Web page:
Also, the location is about an hour from my house, but I get 7 straight days off of work per month, plus a few days scattered throughout.  Does it seem realistic for me to manage the brewing operations given my work schedule?
It's really hard to say.  Do you have any sales projections?  A 7 bbl system is "big enough" for huge sales, given enough fermenters and the desire to brew a lot, but sales drive those requirements.

Also, how will it be packaged?  Are you serving from kegs or brights?  If kegs, what is the throughput on the keg washer?  How fast can you transfer to kegs/brights?  Cleaning/filling kegs is a huge time suck.

With your work schedule it might be hard to manage, it all depends on what you mean by "manage the brewing operations".  Brewing a batch of beer is only a small part of that job.  Who will monitor fermentation?  Package the beer?  Clean everything?  Fix stuff when it breaks and you are at your other job?  Order stuff?  Fill out the proper forms?  Pay taxes and bills?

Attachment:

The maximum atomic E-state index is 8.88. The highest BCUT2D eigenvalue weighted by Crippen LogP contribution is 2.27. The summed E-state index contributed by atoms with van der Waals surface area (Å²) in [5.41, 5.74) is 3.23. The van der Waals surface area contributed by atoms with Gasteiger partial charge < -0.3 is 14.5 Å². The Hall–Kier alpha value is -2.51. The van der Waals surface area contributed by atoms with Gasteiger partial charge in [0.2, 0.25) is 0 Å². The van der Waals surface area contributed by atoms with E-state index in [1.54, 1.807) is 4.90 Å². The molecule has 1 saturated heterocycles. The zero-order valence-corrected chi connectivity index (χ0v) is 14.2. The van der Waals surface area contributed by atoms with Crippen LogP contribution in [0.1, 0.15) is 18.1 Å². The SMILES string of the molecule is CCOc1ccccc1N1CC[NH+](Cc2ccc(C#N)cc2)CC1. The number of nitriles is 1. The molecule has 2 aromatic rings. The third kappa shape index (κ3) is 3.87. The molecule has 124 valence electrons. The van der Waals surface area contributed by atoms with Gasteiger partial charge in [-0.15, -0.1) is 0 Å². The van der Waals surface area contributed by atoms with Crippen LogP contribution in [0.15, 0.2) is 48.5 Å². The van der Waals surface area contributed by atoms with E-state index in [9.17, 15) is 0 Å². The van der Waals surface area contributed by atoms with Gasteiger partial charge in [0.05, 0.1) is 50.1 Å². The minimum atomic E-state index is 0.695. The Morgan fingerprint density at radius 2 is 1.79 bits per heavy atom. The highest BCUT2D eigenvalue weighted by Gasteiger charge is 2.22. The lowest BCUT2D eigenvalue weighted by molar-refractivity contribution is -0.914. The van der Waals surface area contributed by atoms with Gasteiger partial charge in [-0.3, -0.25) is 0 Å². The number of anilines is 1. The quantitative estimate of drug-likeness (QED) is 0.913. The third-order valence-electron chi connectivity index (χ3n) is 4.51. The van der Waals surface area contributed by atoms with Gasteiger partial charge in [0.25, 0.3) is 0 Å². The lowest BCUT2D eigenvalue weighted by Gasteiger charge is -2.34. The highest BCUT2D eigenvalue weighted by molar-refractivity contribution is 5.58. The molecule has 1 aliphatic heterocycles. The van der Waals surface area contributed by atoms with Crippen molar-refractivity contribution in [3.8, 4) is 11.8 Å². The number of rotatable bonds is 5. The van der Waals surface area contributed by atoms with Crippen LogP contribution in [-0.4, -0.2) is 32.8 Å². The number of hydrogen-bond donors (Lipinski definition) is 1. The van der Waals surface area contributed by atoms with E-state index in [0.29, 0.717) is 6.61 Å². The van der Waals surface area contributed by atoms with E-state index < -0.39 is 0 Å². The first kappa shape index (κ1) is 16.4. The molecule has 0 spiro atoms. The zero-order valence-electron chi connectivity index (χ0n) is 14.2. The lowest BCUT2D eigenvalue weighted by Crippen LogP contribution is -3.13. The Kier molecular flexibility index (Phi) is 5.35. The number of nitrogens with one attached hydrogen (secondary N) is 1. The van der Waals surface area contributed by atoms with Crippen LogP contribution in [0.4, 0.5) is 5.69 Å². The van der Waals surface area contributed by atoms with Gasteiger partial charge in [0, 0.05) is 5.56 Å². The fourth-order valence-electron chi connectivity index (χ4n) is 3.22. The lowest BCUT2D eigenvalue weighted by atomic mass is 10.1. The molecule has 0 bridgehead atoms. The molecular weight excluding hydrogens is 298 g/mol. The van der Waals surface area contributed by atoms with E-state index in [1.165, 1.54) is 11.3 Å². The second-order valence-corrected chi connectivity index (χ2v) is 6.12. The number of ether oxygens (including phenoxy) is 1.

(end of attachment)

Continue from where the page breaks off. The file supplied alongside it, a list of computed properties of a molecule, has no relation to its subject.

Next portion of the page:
I don't know all of the details obviously, but I'm leaning towards "not realistic" unless you have dependable help.
Tom Schmidlin

Offline a10t2

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Re: Starting a brewery
« Reply #74 on: April 06, 2013, 08:20:49 AM »
Also, the location is about an hour from my house, but I get 7 straight days off of work per month, plus a few days scattered throughout.  Does it seem realistic for me to manage the brewing operations given my work schedule?

This isn't a judgment of your abilities at all, but if your partner(s) are considering running a 125-seat pub without a full-time brewer, I would question how well they know the industry. By "full-time" I mean 8-12 hours a day, 5-7 days a week. If you're doing any filtering and/or packaging, you'll probably need a second employee, at least part-time. So I guess the short answer is that while there may be enough raw hours available in your schedule, you can't bend the brewing to your schedule. Doing a one-month turnaround on 10°P beers means moving not much product through a lot of very expensive stainless. And the two-hour commute just sounds painful. What if you need to crash a fermenter? Will you drive two hours to push a button? Just an example.

This sounds like it could be a great opportunity, but I don't see any way to be successful without quitting your day job.